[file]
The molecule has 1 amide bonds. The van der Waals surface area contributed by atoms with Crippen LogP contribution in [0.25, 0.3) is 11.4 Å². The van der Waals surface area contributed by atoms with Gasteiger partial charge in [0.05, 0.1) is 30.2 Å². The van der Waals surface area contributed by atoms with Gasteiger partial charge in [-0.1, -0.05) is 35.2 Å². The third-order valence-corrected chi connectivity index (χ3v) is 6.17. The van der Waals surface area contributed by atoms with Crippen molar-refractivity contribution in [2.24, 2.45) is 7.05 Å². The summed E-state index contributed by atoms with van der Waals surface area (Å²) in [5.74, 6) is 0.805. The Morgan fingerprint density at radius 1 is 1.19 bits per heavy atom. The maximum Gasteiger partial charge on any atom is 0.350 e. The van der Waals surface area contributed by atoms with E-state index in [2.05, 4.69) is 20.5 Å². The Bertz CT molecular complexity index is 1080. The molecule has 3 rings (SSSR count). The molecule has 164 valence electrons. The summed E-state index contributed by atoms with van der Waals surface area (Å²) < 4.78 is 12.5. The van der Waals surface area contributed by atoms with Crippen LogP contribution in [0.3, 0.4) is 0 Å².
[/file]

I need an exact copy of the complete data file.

The molecule has 1 amide bonds. The van der Waals surface area contributed by atoms with Crippen LogP contribution in [0.25, 0.3) is 11.4 Å². The van der Waals surface area contributed by atoms with Gasteiger partial charge in [0.05, 0.1) is 30.2 Å². The van der Waals surface area contributed by atoms with Gasteiger partial charge in [-0.1, -0.05) is 35.2 Å². The third-order valence-corrected chi connectivity index (χ3v) is 6.17. The van der Waals surface area contributed by atoms with Crippen molar-refractivity contribution in [2.24, 2.45) is 7.05 Å². The summed E-state index contributed by atoms with van der Waals surface area (Å²) in [5.74, 6) is 0.805. The Morgan fingerprint density at radius 1 is 1.19 bits per heavy atom. The maximum Gasteiger partial charge on any atom is 0.350 e. The van der Waals surface area contributed by atoms with E-state index in [2.05, 4.69) is 20.5 Å². The Bertz CT molecular complexity index is 1080. The molecule has 3 rings (SSSR count). The molecule has 164 valence electrons. The summed E-state index contributed by atoms with van der Waals surface area (Å²) < 4.78 is 12.5. The van der Waals surface area contributed by atoms with Crippen LogP contribution in [0.3, 0.4) is 0 Å².